Doctor's notes are not a free pass
If is often the case in practice that doubts arise regarding the illness stated in doctor's notes certifying incapacity for work (DNs) submitted by employees, for instance because the DNs regularly include the period directly before or after weekends and annual leave as they are back dated or because an employee has previously openly announced that they are going to “take sick leave” (for example after a request for annual leave is rejected). Although many employers feel that they are in a defenceless position in these situations, this is not actually the case. Reasonable doubts regarding the illness may weaken the evidentiary value of a doctor's note and justify an employer's decision to withhold pay for the concerned period.This was once again confirmed by the Federal Labour Court (Bundesarbeitsgericht, BAG) in a recent decision dated 8 September 2021 (AZ: 5 AZR 149/21).
In that particular case the employee gave notice to terminate her employment contract and then submitted a doctor's note certifying incapacity for work to the employer that was indicated as an initial certificate and dated the same day as the termination notice. The employer refused to continue to pay the employee, asserting that the evidentiary value of the doctor's note certifying incapacity for work was weakened by the fact that it exactly covered the remainder of the employee's notice period when the employee had given notice voluntarily. In contrast the employee claimed that she had been properly signed off sick and was facing burn-out. The BAG upheld the employer’s decision despite lower courts finding in favour of the application for continued payment of wages for the period covered by the doctor's note.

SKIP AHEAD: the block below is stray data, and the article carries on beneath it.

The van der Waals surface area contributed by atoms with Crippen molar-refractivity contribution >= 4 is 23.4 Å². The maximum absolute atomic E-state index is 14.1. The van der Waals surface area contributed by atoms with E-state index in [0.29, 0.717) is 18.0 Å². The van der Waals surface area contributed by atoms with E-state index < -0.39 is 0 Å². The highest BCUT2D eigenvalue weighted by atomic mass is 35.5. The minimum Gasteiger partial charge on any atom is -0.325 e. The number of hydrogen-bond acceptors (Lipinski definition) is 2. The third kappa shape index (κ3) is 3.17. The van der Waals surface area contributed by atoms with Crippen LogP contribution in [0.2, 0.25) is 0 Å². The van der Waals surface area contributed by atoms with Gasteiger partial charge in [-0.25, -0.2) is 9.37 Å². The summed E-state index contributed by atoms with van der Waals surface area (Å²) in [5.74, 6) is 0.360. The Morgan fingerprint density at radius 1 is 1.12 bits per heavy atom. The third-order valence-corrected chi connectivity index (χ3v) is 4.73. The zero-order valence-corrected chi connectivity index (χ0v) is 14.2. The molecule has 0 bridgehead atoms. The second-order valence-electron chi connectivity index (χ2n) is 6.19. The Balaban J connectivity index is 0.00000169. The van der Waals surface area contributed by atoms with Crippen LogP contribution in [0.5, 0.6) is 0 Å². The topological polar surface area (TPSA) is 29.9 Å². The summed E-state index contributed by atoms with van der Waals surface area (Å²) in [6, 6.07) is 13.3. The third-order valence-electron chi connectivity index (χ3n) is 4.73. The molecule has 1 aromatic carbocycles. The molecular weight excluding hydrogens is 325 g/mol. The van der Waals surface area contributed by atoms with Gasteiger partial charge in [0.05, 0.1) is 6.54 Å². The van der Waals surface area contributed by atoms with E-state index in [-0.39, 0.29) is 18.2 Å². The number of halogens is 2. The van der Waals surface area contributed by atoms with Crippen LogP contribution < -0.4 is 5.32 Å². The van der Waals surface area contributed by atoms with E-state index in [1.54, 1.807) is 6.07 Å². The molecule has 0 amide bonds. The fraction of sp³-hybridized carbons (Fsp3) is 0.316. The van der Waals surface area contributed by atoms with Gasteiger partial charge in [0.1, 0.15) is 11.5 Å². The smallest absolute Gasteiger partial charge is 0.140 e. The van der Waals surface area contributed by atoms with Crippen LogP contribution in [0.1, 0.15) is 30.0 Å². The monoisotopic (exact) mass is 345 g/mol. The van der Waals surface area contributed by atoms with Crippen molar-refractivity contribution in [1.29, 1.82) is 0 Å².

The presentation of the specific circumstances of the employee being signed off sick weakened the evidentiary value of the doctor's note certifying incapacity for work. It was then the employee's task to evidence their incapacity for work, in particular through the testimony of the treating physician (after releasing them from their confidentiality obligation). This was not sufficiently specifically satisfied here by the employee.
It has been once again shown that the powerlessness felt by many employers in these types of situations is unfounded. A doctor’s note is not a free pass. It is often worth taking a more in-depth look at the circumstances surrounding the illness and throwing out the submitted DN in this situation because reasonable doubts about the alleged incapacity for work can weaken the evidentiary value of the doctor's note. The employee could have easily also taken the opportunity in this case to evidence her incapacity for work by naming her treating physician or by submitting further evidence. If there actually was no illness or personal contacts were used to sign an employee off sick, the employee would/should think twice about whether they should actually involve the treating physician in the legal dispute in order to satisfy their procedural obligation to present their case and the burden of proof.